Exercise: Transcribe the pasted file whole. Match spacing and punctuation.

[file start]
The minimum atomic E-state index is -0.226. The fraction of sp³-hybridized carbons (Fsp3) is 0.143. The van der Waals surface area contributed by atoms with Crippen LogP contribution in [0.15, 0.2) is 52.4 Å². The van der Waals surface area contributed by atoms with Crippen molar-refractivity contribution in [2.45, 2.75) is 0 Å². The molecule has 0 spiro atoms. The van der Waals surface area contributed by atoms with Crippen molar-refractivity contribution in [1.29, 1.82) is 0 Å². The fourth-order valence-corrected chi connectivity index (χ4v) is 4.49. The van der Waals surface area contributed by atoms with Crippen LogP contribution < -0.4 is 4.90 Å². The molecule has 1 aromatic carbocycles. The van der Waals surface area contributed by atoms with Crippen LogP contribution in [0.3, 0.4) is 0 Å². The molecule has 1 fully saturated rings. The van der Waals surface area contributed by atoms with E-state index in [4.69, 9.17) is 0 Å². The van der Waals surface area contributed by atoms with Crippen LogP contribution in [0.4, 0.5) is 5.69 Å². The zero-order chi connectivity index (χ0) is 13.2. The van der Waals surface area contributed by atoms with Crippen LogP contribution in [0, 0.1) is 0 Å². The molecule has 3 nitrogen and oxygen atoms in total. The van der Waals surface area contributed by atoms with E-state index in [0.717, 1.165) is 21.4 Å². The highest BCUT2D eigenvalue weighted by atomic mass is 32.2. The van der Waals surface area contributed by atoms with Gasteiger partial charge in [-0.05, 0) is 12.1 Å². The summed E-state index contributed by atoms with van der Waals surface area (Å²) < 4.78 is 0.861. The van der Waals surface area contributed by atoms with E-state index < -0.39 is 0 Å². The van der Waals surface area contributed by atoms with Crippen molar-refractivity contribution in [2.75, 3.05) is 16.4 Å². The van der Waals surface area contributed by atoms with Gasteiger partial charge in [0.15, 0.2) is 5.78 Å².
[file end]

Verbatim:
The minimum atomic E-state index is -0.226. The fraction of sp³-hybridized carbons (Fsp3) is 0.143. The van der Waals surface area contributed by atoms with Crippen LogP contribution in [0.15, 0.2) is 52.4 Å². The van der Waals surface area contributed by atoms with Crippen molar-refractivity contribution in [2.45, 2.75) is 0 Å². The molecule has 0 spiro atoms. The van der Waals surface area contributed by atoms with Crippen molar-refractivity contribution in [1.29, 1.82) is 0 Å². The fourth-order valence-corrected chi connectivity index (χ4v) is 4.49. The van der Waals surface area contributed by atoms with Crippen LogP contribution < -0.4 is 4.90 Å². The molecule has 1 aromatic carbocycles. The van der Waals surface area contributed by atoms with Crippen LogP contribution in [0.3, 0.4) is 0 Å². The molecule has 1 fully saturated rings. The van der Waals surface area contributed by atoms with E-state index in [4.69, 9.17) is 0 Å². The van der Waals surface area contributed by atoms with Crippen LogP contribution in [0.4, 0.5) is 5.69 Å². The zero-order chi connectivity index (χ0) is 13.2. The van der Waals surface area contributed by atoms with Crippen LogP contribution in [0, 0.1) is 0 Å². The molecule has 3 nitrogen and oxygen atoms in total. The van der Waals surface area contributed by atoms with E-state index in [0.717, 1.165) is 21.4 Å². The highest BCUT2D eigenvalue weighted by atomic mass is 32.2. The van der Waals surface area contributed by atoms with Gasteiger partial charge in [-0.05, 0) is 12.1 Å². The summed E-state index contributed by atoms with van der Waals surface area (Å²) < 4.78 is 0.861. The van der Waals surface area contributed by atoms with E-state index < -0.39 is 0 Å². The van der Waals surface area contributed by atoms with Crippen molar-refractivity contribution in [2.75, 3.05) is 16.4 Å². The van der Waals surface area contributed by atoms with Gasteiger partial charge in [0.15, 0.2) is 5.78 Å².